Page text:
Bucharest hotels, hostels, pensions
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Click here for a full list of Bucharest hotels. Below are some of the properties that I’ve visited.
Five Star Hotels
Web info: For a taste of old-world Romanian glitz, this prestigious Hilton property offers more than just the regular five-star services.
Leif’s take: Bucharest’s glitzy splurge, with an aroma for the days of the city’s ‘Paris of the East’ days. Rooms are bit less flash than the marbly lobby. The old wing has a mix of layouts that are Old Europe-leaning. The popular terrace attracts the affulent and those wanting to appear affluent.
Leif’s take: I haven’t had the chance to visit this one yet, but my colleague did and loved the place, saying it was “restrained contemporary style, but everything about the place screams quality”. Let me know what you think.
Four star hotels
Web info: This elegant accommodation boasts the title as one of the only luxury accommodations in the center of Bucharest.
Leif’s take: This is another new one (opened in 2009) that I haven’t personally visited. Rooms have air-conditioning and LCD TVs. It’s in a very central location, just off Calea Victoriei.
Leif’s take: Rooms here are wood, with a splash of red furniture and strong IKEA influences. Full-wall glass windows provide great views of the street bustle, though vehicle noise is audible. Enjoy top-end hotel amenities like slippers, toiletry baskets and in-room coffee/tea.
Leif’s take: Another newly renovated place. A boutique hotel with original art and decor awash in color.
Three star hotels
Leif’s take: Set on a back-street corner, this 33-room, faintly Art Deco, music-themed hotel enjoys membership with Top Hotels Group, offering among other things, Mercedes airport transfer. The rooms are small, but nicely arranged.
Leif’s take: Stylish beyond its three-star rating, this 15-room, Dutch-owned hotel faces the landmark National Bank in the historic centre. Rooms feature polished wood floors, wall-size timber headboards and DVD players. Book way in advance as the few tourist class rooms go quickly.
Web info: So many hotels that tout being central are far from it, but this property in the middle of town can make good on its title.
Leif’s take: This place was recently renovated. Ask for a room away from blaring B-dul Regina Elisabeta.
Leif’s take: At Piata Romana, the 38-room Duke is a pleasant, attentive business-style hotel, priced for people with expense accounts. Rooms are smallish, but modern and very clean. There’s a business centre, wi-fi throughout the hotel, a casual bar where suits chat and several nearby restaurants.
Tel. +40 (0) 21 315 0140
Str. Matei Millo 16
Leif’s Take: A comprehensive renovation brought with it jacked up prices, erasing much of the bang from this once budget gem. Despite renovations, some of the rooms feel distinctly tiny and ill-lit. The upshot is that breakfast is served in a Paris-style lobby lounge by a guy who missed his call as a game show host. All rooms have TV and sinks.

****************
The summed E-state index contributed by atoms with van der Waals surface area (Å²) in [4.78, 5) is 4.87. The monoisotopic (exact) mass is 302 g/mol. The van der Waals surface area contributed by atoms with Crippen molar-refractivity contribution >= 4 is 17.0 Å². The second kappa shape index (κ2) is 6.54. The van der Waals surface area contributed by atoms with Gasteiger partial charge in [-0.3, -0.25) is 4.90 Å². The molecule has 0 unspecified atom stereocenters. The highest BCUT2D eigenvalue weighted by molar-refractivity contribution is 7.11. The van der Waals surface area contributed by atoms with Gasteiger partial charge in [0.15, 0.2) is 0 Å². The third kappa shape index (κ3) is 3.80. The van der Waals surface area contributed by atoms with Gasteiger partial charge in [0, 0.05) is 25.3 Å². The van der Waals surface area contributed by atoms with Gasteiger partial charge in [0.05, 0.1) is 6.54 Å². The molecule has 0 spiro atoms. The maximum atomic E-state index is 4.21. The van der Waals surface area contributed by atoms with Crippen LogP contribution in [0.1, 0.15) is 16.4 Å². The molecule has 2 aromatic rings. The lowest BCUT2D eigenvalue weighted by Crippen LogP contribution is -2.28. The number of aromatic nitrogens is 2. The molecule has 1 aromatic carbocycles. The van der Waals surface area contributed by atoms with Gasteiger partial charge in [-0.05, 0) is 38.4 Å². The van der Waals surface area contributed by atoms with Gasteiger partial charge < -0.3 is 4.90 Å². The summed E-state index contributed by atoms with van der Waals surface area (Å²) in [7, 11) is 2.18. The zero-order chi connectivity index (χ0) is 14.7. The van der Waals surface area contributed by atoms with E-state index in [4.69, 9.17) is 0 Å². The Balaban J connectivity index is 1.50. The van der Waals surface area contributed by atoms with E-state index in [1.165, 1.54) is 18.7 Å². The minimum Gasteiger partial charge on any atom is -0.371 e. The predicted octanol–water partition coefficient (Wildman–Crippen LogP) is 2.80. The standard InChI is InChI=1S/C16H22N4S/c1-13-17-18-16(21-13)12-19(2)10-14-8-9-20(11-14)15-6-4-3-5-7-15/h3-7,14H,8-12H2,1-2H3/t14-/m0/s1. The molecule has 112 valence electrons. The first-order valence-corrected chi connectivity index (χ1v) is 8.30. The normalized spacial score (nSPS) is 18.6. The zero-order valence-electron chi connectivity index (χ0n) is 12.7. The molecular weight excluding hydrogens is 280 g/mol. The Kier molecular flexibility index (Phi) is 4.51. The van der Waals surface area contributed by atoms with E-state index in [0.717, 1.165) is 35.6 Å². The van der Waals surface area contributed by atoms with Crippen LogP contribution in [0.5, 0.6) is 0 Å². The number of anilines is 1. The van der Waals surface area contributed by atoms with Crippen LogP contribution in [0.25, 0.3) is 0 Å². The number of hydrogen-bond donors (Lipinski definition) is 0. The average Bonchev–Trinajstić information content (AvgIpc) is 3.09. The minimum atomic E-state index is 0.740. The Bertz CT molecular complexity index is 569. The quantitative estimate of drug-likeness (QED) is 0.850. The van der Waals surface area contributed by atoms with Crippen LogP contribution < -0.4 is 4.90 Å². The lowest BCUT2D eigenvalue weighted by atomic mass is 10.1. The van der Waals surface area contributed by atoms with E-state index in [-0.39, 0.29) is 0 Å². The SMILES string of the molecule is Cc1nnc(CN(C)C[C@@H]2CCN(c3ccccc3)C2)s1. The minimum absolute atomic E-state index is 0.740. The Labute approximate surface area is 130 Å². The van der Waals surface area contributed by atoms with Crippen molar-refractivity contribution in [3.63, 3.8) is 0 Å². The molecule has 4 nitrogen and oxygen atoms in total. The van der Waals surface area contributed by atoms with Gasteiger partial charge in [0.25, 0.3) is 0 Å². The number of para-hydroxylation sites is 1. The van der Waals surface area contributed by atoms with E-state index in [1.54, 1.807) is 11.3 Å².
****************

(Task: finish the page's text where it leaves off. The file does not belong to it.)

To search all of Bucharest’s hostel options, use the search box below. Or keep scrolling to see my two cents on select properties.
Leif’s take: This hostel occupies a historic home on a shady street, with three dorm rooms that fit 18. Yes, 18. Sweet dreams. There’s a kitchen for guest use and, bizarrely, free cigarettes to smoke out in the courtyard (Welcome to Romania!!). No breakfast.
Leif’s take: Slightly less central than the original (now closed), but run by the same good people. They have dorms with 14, 10 and six beds, a large kitchen, computers, wi-fi and lockers for all. The large common area has TV/DVD and a cool skylight.
Web info: All of your preferred targets are within easy reach as our hostel lies centrally and close to the most important sites and clubs in Bucharest. We’re in an oasis of quiet in the old part of town, where you can glance at the stylish architecture of the 19th century and some of the most beatuful churches in Europe.
Leif’s take: I haven’t visited this new property yet, but word on the ground is that they’re great.
Leif’s take: Widely regarded as Bucharest’s best hostel. There’s a few lounge-y spaces, a kitchen and a small courtyard to kick back in. There’s several dorms with 4-8 beds and one double room. Laundry costs 10 lei (about 3.30 euros) per load. It’s about a 15 minute walk from the train station.
Leif’s take: Located in a restored and converted villa, this is a relatively new hostel that I have not yet visited. It’s run by a young staff and despite only recently bursting on the scene, they really seem to have their act together. They have dorm rooms ranging from six to 11 beds and two private rooms. There’s also a self-cater kitchen, wi-fi, games, security lockers, air-con and free linens.
Leif’s take: A converted villa in a quiet neighbourhood east of the centre has clean rooms with new beds, a kitchen, laundry, lockers and patio seating under a vine shade. Prices drop after summer.
Leif’s take: This place is run by English- and French-speaking retirees. It’s 2km from the international airport, making it the best place to stage jetlag recovery upon arrival – or before a very early departure. The downside is that getting into the city on public transport from here is a bit slow. The rooms are homey and there’s a garden outside. Staff can arrange transport to/from the airport. Internet, restaurants and banks are all nearby. Take Bus number 783 from the airport to “Primaria Otopeni” station. It’s about a five minute walk from here. The neighborhood is a bit confusing. It’s best to consult the map on the website.